Bending the Bramley

Bramley’s Seedling is my current hardship case in the orchyard. By most strains of thought I should have cut the tree down and replanted a new one years ago, but it somehow keeps growing despite everything that weather, animals, and disease can throw at it. It is also one of my favorite apples and nearly impossible to obtain apples of this variety commercially in the US, so I keep working with it in hopes it might just find a way to recover.

Bramley’s is an English cooking apple, and at least in commercial terms it is probably “The” English cooking apple. It is a large, flattened, round, green apple with some red blushing on the sun side and when eaten out-of-hand is too tart to be enjoyable. When I was in England a few years ago I tried to eat one that way, but after two bites gave it up as a lost cause. After some time in the oven, however, it develops a very well balanced and highly flavored taste. This variety is so popular that it has several fan websites ( and are two) and a stained glass window in the main church of it’s hometown. While I was in England, I visited some friends living in Ilkeston, only 20 miles or so from Southwell, and had lunch under the shade of their Bramley tree, which was a perfect specimen of a vigorious, healthy tree which grew bushels of apples with no need for sprays or much pruning.

The history of the variety is a case study of the long-term nature of chance seedlings finding their way to market. In 1809, a young girl named Mary Ann Brailsford planted some apple seeds in the garden of her family’s cottage in Southwell, Nottinghamshire, England. In 1846, the cottage was bought by Matthew Bramley, and in 1856 a local nurseryman named Henrey Merryweather asked to take cuttings of the tree and sell the apple under the name “Bramley’s Seedling.” In 1876 the apples were exhibited to the Royal Horticulture Society and were highly commended, with large scale commercial planting by the First World War. The town of Southwell takes their native apple quite seriously, with both the aforementioned stained glass window in the church and several pubs and other businesses named after or otherwise associated with the apple. As of 2008, the original tree was still bearing fruit in the cottage garden.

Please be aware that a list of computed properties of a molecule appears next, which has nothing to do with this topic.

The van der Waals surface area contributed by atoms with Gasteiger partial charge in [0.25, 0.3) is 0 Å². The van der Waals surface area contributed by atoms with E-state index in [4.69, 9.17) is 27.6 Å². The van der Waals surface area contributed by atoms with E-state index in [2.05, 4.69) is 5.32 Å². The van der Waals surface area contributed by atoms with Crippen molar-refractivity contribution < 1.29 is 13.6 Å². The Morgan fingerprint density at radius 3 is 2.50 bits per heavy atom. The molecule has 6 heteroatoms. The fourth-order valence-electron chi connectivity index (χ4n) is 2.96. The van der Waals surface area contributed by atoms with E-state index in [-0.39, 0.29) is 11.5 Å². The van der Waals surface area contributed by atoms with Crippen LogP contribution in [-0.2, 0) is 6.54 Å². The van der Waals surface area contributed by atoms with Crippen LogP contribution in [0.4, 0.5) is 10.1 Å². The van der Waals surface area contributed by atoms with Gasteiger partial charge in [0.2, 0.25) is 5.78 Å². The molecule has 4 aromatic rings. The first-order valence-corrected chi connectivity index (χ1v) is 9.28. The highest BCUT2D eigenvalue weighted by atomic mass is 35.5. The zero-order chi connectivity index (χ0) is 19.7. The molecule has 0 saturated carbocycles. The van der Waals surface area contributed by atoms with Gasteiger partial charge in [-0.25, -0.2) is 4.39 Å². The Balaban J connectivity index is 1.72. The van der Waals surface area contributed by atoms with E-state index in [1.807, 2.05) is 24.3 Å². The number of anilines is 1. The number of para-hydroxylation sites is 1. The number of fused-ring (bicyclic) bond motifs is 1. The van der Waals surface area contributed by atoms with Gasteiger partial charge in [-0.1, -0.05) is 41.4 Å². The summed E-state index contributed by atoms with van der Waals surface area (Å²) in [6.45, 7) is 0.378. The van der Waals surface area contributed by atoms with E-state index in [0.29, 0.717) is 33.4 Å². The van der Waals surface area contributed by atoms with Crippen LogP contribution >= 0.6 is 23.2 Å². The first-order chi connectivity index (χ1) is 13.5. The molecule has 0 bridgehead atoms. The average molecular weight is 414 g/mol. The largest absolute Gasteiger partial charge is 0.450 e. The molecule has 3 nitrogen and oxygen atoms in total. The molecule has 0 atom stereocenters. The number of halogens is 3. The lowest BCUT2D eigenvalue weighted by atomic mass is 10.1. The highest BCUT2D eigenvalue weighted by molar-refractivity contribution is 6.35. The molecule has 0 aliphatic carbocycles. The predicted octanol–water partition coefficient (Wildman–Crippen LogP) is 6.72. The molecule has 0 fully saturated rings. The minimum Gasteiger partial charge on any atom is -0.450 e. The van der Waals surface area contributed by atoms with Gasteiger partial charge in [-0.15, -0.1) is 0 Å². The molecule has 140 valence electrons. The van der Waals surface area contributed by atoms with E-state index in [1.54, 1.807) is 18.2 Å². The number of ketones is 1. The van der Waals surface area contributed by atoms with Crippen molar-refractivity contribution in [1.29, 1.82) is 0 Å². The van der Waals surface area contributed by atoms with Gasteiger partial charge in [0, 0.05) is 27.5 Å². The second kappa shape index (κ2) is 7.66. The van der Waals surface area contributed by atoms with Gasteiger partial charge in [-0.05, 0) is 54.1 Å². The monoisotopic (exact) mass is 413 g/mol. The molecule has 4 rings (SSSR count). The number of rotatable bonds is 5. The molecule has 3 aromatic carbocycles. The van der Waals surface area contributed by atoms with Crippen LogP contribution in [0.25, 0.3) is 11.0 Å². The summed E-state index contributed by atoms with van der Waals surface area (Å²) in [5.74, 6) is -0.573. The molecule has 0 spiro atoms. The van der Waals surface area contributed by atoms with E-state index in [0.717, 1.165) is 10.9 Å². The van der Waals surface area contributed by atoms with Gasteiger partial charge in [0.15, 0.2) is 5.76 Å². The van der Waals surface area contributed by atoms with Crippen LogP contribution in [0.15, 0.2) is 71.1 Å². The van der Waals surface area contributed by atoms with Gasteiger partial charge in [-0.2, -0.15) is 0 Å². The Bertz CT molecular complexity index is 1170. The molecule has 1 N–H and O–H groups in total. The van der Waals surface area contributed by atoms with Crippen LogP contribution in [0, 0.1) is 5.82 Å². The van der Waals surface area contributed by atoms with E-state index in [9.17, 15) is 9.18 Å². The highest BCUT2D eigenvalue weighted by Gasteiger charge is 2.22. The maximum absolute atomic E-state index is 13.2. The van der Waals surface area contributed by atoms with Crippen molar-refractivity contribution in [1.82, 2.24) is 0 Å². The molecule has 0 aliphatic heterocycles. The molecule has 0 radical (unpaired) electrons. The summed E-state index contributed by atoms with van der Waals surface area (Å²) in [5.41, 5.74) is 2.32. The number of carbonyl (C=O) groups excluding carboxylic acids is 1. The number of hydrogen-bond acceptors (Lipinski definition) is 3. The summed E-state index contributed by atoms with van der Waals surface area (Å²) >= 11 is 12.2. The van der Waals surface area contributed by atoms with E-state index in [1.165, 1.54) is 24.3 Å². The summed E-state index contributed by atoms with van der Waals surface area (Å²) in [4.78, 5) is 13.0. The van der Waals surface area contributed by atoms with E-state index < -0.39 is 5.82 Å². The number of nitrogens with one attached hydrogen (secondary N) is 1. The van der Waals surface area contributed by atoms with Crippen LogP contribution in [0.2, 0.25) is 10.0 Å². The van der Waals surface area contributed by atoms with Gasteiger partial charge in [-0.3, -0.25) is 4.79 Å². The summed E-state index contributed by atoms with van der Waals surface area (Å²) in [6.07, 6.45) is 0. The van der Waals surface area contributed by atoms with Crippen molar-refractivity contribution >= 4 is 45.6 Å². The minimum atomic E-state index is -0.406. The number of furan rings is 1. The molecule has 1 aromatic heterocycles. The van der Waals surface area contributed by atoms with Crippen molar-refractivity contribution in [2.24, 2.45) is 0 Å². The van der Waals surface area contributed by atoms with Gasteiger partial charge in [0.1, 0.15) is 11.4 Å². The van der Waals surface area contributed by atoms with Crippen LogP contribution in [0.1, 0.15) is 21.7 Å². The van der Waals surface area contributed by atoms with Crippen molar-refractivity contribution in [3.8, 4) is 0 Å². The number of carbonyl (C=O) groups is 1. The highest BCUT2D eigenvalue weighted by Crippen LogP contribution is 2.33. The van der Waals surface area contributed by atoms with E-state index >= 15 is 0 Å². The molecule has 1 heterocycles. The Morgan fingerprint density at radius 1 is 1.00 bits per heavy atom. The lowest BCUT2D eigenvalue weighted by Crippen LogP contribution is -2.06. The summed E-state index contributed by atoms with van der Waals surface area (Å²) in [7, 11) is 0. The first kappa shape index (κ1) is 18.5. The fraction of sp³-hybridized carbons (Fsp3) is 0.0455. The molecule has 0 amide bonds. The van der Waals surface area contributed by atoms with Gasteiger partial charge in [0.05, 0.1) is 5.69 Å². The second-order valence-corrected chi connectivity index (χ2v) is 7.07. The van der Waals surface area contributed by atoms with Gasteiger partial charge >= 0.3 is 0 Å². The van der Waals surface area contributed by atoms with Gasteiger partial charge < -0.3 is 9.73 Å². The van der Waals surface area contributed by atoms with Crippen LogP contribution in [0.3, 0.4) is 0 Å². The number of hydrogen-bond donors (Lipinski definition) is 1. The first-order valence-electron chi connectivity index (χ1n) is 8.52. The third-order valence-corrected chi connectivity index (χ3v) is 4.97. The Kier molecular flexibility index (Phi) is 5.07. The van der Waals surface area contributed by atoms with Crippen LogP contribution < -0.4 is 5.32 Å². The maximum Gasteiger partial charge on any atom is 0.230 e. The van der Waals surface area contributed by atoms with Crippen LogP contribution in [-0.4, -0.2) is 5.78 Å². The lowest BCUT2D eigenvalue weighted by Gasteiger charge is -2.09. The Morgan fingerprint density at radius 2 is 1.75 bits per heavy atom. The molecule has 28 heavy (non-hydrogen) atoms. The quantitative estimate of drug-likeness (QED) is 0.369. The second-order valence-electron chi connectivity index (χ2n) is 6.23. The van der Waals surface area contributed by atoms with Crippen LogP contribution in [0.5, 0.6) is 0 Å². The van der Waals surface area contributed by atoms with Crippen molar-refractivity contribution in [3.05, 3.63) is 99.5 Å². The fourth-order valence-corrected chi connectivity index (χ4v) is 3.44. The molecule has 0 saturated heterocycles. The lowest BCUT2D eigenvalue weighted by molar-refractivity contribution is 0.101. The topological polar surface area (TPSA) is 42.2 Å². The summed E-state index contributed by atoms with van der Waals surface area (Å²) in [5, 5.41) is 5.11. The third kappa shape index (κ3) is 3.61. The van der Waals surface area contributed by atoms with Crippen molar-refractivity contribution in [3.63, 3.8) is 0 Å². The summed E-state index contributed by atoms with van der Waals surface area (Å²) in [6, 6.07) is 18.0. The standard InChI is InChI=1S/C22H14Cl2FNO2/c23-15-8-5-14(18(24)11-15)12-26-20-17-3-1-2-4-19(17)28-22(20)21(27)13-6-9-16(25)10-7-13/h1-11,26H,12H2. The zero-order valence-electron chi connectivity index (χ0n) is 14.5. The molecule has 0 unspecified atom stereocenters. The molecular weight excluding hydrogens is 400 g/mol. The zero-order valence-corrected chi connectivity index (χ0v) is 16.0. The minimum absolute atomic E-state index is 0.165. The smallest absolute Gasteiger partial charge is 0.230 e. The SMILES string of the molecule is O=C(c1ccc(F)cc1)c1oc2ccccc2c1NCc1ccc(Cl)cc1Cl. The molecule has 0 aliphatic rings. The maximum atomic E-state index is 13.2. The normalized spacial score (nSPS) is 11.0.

Jumping across the Atlantic and back to the orchyard, my tree has not been so fortunate. It was planted as a 3’ whip on MM111 in the fall of 2005, and that winter a storm blew the deer guard over which I had around it. I pulled the guard off and straightened the tree a couple of days later, but somehow the angle the tree had been blown over to stuck and the tree kept growing at about a 30 degree angle to the ground for about a foot, then went vertical. Due to the angle of the trunk near the ground I was unable to put a new deer guard on it. By the spring of 2008 the tree had settled into a stable growth mode, but it was the favorite nibbling choice for the local deer and the trunk was being used as an antler rub, so it had a hard time really getting going. One day I came home and found that the deer had eaten all but one leaf from the tree, so to try and protect that one leaf I came up with a hybrid deer guard that left the lower section of the trunk open. In the summer of 2008 the tree put on an exceptional burst of growth, but in 2009 the tree suffered heavily from fireblight and a large percentage of it had to be pruned out to avoid the outbreak spreading.

A few weeks ago we received an excess of rain, which softened the ground to the point that the formerly stable root system was in danger of losing the balance against the moment arm of the tree. I noticed that the formerly vertical sections of the tree were no longer vertical, and when I pushed against the trunk it gave several inches. I do not like using ground anchors as they get in the way of mowing and other maintaniance, but with few options remaining, I ended up installing a ground anchor and staking the tree against both the lean and the predominant wind direction. In the process I pulled the tree a little closer to vertical in hopes that when the ground firmed up again the tree might stay in that position.

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